Ogenna Ojukwu’s debut novel, The Teacher, the Seamstress and the Pianist, is a multilayered story of intertwining lives and the effect that love and loss in the past can have on the present.
The story takes place in Lagos, Nigeria, in the early 2000s and centers on Onyeka, the teacher. Onyeka is married to Arum but after years of trying to have a child, to no avail, their marriage begins to suffer. Onyeka instead cares for her nephew, Anieto, and Chidiebere, her housemaid.
But this was before Chidiebere and Anieto began living with her, before she would see them as the children she never had, before they would resuscitate in her, a renewed urging to live.
Chidiebere is from the local village and at the beginning of the story we see her travel back there to attend the funeral of her estranged father, who died under violent circumstances. Onyeka had offered to take Chidiebere in and send her to school; Onyeka’s dream for Chidiebere was for her to go to university but Chidiebere longed to be a seamstress.
Anieto, too, had lost his father to violence; after that, he moved in with Onyeka while his mother moved to England to build a new life for them. And perhaps you guessed it: Anieto is the pianist.
The book follows the three main characters, their hopes and their challenges. The characters in Ojukwu’s story are well-developed. I felt empathy for them at times but also frustration when they made decisions I didn’t agree with. It is a talented storyteller who can create characters in this way, and Ojukwu is such a storyteller.
The author adeptly illustrates the complexities of family relationships and takes on some traditional gender norms regarding marriage and childbearing. We see Onyeka struggling because the responsibility for getting pregnant and having children seems to fall squarely on her; so of course when she doesn’t get pregnant, she is blamed and carries the shame of it.
It was her fault. It was all her fault; it was she who let his love slip away with her childlessness.
There are also messages in the book that encourage the reader to reflect upon cultural expectations concerning employment, class, education, village versus urban life, traditions versus modern ways. It also made me think of the role violence plays in some cultures, families, and relationships. Ojukwu takes on many issues in this book but I didn’t feel overwhelmed by this; I felt as though I was getting a look into the lives of a modern Nigerian family which, like any family, has its ups and downs, its celebrations and its secrets.
I read books written by international authors in part because of the things I learn about the country and culture while enjoying the story. In this case, Ojukwu includes details from the language and traditions of Nigeria that adds authenticity and make the settings come alive. In a few places, the book could’ve used a bit more editing but it isn’t much and it doesn’t distract from the the story. Overall, I appreciated the arc of the story and the trust Ojukwu places in his reader, to open up his world and let us in.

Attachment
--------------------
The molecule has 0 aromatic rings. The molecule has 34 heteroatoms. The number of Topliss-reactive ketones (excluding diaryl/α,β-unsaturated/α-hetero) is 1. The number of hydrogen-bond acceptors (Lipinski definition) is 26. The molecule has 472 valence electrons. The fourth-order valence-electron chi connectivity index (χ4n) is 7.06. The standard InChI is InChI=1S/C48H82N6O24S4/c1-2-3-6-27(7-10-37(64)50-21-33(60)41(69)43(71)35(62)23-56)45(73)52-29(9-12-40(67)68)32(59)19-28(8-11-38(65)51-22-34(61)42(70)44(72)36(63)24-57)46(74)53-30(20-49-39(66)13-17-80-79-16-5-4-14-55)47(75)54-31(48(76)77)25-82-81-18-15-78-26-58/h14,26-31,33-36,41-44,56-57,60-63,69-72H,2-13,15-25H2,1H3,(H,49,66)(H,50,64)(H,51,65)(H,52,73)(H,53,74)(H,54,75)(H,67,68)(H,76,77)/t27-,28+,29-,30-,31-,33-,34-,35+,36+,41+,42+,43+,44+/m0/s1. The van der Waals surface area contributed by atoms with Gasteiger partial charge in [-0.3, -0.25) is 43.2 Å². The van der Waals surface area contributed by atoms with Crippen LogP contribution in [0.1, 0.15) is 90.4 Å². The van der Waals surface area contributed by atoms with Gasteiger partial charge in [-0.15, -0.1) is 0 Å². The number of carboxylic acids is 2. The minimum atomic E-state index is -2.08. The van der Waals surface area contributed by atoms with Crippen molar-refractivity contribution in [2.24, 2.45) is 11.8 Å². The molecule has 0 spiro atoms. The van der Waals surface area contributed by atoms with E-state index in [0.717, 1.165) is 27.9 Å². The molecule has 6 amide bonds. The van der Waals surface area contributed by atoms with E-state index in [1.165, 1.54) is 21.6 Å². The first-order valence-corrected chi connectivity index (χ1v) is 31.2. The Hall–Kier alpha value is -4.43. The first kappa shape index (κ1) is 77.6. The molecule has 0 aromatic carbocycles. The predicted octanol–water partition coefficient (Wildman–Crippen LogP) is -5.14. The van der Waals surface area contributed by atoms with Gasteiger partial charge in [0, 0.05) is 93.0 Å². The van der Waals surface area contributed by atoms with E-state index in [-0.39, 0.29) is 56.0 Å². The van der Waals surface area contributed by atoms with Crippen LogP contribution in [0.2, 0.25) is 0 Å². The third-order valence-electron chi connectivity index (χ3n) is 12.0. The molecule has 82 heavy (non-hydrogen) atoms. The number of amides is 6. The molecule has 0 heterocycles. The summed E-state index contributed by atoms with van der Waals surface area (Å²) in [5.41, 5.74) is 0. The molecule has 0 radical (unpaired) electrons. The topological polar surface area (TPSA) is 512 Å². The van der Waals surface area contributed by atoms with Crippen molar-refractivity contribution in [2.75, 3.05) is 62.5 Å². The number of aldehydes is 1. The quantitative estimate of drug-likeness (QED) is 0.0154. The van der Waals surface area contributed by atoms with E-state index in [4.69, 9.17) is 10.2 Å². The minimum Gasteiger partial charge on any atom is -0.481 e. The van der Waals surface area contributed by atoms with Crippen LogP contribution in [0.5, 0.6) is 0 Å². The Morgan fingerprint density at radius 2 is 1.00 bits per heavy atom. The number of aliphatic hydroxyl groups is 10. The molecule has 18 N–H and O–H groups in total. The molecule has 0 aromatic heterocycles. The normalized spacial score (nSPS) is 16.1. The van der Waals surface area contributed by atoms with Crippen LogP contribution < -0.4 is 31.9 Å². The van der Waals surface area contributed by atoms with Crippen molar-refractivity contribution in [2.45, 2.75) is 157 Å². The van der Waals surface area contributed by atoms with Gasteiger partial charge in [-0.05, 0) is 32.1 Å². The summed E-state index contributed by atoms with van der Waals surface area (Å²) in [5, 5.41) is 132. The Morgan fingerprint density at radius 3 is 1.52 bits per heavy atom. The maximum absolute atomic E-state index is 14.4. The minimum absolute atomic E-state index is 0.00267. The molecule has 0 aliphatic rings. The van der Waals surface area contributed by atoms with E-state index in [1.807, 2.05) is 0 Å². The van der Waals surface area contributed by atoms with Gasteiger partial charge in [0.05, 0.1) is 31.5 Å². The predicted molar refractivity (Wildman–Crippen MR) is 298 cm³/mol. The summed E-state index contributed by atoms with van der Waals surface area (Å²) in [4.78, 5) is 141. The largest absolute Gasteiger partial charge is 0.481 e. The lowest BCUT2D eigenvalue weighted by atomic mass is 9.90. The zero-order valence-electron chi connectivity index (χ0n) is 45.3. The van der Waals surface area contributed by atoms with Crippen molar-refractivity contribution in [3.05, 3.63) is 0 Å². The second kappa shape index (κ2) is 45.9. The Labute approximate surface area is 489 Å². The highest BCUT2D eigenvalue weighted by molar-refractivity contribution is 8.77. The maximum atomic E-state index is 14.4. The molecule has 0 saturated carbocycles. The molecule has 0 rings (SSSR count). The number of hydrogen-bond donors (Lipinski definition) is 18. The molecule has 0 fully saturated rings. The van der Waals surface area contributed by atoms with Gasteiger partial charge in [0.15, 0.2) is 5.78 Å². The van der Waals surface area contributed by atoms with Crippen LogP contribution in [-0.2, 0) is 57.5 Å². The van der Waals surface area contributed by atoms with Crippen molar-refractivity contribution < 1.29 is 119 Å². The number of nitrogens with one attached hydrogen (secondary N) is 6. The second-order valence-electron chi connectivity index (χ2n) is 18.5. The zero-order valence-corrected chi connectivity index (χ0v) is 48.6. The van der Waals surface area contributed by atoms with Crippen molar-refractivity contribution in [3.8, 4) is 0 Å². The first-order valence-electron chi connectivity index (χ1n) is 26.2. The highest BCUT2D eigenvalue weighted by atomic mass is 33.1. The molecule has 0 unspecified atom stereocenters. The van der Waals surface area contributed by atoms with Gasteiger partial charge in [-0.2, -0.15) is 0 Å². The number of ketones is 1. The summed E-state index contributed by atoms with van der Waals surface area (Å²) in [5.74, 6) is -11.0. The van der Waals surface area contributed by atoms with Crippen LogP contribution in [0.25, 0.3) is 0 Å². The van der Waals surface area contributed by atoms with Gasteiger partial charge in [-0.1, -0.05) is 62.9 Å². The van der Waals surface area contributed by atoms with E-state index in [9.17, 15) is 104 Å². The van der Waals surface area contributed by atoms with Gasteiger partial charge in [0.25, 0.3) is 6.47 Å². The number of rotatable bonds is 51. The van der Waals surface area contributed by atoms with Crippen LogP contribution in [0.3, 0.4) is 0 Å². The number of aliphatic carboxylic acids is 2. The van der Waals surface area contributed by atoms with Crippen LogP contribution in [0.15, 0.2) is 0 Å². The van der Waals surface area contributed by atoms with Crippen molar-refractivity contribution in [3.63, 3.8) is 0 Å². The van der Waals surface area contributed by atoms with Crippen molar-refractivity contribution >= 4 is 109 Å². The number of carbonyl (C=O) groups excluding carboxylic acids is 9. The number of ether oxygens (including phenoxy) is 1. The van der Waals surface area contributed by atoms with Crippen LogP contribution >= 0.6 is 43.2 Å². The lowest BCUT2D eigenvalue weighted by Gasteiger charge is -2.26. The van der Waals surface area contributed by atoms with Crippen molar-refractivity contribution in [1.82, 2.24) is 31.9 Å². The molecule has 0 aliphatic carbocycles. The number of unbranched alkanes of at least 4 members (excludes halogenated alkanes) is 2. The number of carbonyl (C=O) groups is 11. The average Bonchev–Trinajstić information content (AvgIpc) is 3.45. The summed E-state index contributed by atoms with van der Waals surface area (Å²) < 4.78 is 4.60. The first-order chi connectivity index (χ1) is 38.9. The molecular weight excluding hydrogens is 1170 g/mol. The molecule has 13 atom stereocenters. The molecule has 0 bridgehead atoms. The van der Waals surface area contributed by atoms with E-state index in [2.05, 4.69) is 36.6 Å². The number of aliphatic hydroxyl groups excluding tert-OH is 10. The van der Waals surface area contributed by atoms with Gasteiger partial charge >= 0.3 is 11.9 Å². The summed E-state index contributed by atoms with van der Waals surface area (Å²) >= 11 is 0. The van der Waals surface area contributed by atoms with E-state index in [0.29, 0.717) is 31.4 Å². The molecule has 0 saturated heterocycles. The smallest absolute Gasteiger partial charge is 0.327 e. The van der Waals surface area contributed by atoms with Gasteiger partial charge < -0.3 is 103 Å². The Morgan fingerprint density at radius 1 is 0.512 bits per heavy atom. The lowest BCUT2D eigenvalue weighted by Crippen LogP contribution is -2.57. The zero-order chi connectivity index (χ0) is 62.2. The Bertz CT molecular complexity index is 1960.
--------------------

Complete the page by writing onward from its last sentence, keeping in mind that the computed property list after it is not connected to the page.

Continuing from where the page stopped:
I am enjoying the Nigerian fiction I have been reading lately; I am no expert but from what I have been reading (see links below), this latest generation of Nigerian writers has shifted in focus a bit with regards to nationalism, sharing and challenging their culture, and framing their stories through Nigerian traditions with a modern twist. In a recent interview, Ogenna Ojukwu described contemporary African literature with great admiration:
Reading [Chimamanda Adichie’s] novels always left me with a yearning to pick up the pen, the laptop, a phone and just write. And of course there are a lot of other writers off this promising stable, doing great things. Ayobami Adebayo had an impactful debut. There are Taiye Selasi, Yaa Gyasi, Chibundu Onozu, Nnedi Okorafor, Helon Habila and Chigozie Obioma, all producing phenomenal works. Note that many of these wonderful writers are female and so there is a challenge of sorts to male African writers to produce work of matching prominence.
On the whole, this was an enjoyable book. The story held my interest and I felt invested in the characters. While based in Nigeria, The Teacher, the Seamstress and the Pianist has something for anyone who appreciates family dramas, complex women main characters, and layered plot development. I look forward to reading more by Ogenna Ojukwu and other Nigerian authors. Recommended.
Title: The Teacher, the Seamstress and the Pianist
Author: Ogenna Ojukwu
Publisher: Juba Books
Pages: 332 pages
Publication Date: May 30, 2018
Tags: Family, relationships, Nigeria
My Rating: Recommended
Content information: Infertility, suicide, violence
For further reading:
- An Interview with a Rising Star of African Literature on DESTIG Magazine
- The Nigerian Fiction Tradition in the 21st Century and its Postmodernist Imperative by Terhemba Shija for Journal of Literature, Languages and Linguistics – 2015
- A Wave of New Fiction From Nigeria, as Young Writers Experiment With New Genres by Alexandra Alter for the NY Times – Nov. 23, 2017
- From Achebe To Adichie: Top Ten Nigerian Authors by Rebecca Jagoe for The Culture Trip – Jan. 10, 2018
- 10 Books by Nigerian Authors with Feminist Themes by Sarah Ullery for Book Riot – May 17, 2018
- Drink It In: A Review of FRESHWATER by Akwaeke Emezi.
Have you read anything by Nigerian or other African writers? Which are your favorites?
This post contains affiliate links; I write what I like.
Thanks to Ogenna Ojukwu for the complimentary copy of his book in exchange for an honest review.